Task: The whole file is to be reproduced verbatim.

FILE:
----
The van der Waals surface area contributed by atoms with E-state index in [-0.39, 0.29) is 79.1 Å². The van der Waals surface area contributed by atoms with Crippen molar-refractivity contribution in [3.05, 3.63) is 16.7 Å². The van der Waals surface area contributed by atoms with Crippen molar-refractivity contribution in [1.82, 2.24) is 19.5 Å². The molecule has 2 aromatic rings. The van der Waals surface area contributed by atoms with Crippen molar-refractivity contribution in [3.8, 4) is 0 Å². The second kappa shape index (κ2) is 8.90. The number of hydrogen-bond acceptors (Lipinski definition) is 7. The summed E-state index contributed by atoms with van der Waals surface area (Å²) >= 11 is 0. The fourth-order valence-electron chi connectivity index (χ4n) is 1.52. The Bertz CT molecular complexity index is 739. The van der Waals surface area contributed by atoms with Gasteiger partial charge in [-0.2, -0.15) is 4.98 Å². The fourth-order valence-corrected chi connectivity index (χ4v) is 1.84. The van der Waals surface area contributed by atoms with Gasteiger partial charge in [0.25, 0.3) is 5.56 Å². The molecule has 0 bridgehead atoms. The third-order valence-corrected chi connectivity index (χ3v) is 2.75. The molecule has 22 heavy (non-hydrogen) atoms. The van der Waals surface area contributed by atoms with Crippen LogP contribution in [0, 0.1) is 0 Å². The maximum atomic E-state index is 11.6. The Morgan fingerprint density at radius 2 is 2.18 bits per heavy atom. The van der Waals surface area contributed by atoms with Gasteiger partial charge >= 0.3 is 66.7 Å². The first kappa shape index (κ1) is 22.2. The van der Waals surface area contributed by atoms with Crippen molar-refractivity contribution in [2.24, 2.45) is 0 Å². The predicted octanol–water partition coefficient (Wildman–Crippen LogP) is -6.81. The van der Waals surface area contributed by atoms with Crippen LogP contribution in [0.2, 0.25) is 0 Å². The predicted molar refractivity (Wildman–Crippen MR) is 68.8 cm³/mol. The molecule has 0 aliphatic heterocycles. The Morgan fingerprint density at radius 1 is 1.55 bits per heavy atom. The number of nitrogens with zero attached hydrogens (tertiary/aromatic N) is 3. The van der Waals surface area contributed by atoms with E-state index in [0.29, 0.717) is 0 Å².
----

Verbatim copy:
The van der Waals surface area contributed by atoms with E-state index in [-0.39, 0.29) is 79.1 Å². The van der Waals surface area contributed by atoms with Crippen molar-refractivity contribution in [3.05, 3.63) is 16.7 Å². The van der Waals surface area contributed by atoms with Crippen molar-refractivity contribution in [1.82, 2.24) is 19.5 Å². The molecule has 2 aromatic rings. The van der Waals surface area contributed by atoms with Crippen molar-refractivity contribution in [3.8, 4) is 0 Å². The second kappa shape index (κ2) is 8.90. The number of hydrogen-bond acceptors (Lipinski definition) is 7. The summed E-state index contributed by atoms with van der Waals surface area (Å²) >= 11 is 0. The fourth-order valence-electron chi connectivity index (χ4n) is 1.52. The Bertz CT molecular complexity index is 739. The van der Waals surface area contributed by atoms with Gasteiger partial charge in [-0.2, -0.15) is 4.98 Å². The fourth-order valence-corrected chi connectivity index (χ4v) is 1.84. The van der Waals surface area contributed by atoms with Gasteiger partial charge in [0.25, 0.3) is 5.56 Å². The molecule has 0 bridgehead atoms. The third-order valence-corrected chi connectivity index (χ3v) is 2.75. The molecule has 22 heavy (non-hydrogen) atoms. The van der Waals surface area contributed by atoms with Crippen LogP contribution in [0, 0.1) is 0 Å². The maximum atomic E-state index is 11.6. The Morgan fingerprint density at radius 2 is 2.18 bits per heavy atom. The van der Waals surface area contributed by atoms with Gasteiger partial charge >= 0.3 is 66.7 Å². The first kappa shape index (κ1) is 22.2. The van der Waals surface area contributed by atoms with Crippen molar-refractivity contribution in [2.24, 2.45) is 0 Å². The predicted octanol–water partition coefficient (Wildman–Crippen LogP) is -6.81. The van der Waals surface area contributed by atoms with Crippen LogP contribution in [0.2, 0.25) is 0 Å². The predicted molar refractivity (Wildman–Crippen MR) is 68.8 cm³/mol. The molecule has 0 aliphatic heterocycles. The Morgan fingerprint density at radius 1 is 1.55 bits per heavy atom. The number of nitrogens with zero attached hydrogens (tertiary/aromatic N) is 3. The van der Waals surface area contributed by atoms with E-state index in [0.29, 0.717) is 0 Å².